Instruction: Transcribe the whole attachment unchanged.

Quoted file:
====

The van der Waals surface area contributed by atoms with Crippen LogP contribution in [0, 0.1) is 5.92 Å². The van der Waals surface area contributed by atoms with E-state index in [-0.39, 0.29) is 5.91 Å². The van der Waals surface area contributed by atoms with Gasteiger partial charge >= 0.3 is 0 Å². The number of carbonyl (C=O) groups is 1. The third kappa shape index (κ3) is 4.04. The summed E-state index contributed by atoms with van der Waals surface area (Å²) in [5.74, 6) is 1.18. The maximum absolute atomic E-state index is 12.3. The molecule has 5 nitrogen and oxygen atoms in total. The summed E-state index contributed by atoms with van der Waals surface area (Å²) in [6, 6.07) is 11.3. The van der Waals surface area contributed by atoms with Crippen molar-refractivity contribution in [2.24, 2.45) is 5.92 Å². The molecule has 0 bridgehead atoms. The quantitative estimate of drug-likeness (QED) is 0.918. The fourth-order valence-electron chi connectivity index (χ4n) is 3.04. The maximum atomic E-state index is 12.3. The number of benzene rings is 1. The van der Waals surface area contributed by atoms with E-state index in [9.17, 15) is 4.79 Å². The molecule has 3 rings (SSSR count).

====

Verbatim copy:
The van der Waals surface area contributed by atoms with Crippen LogP contribution in [0, 0.1) is 5.92 Å². The van der Waals surface area contributed by atoms with E-state index in [-0.39, 0.29) is 5.91 Å². The van der Waals surface area contributed by atoms with Gasteiger partial charge >= 0.3 is 0 Å². The number of carbonyl (C=O) groups is 1. The third kappa shape index (κ3) is 4.04. The summed E-state index contributed by atoms with van der Waals surface area (Å²) in [5.74, 6) is 1.18. The maximum absolute atomic E-state index is 12.3. The molecule has 5 nitrogen and oxygen atoms in total. The summed E-state index contributed by atoms with van der Waals surface area (Å²) in [6, 6.07) is 11.3. The van der Waals surface area contributed by atoms with Crippen molar-refractivity contribution in [2.24, 2.45) is 5.92 Å². The molecule has 0 bridgehead atoms. The quantitative estimate of drug-likeness (QED) is 0.918. The fourth-order valence-electron chi connectivity index (χ4n) is 3.04. The maximum atomic E-state index is 12.3. The number of benzene rings is 1. The van der Waals surface area contributed by atoms with E-state index in [9.17, 15) is 4.79 Å². The molecule has 3 rings (SSSR count).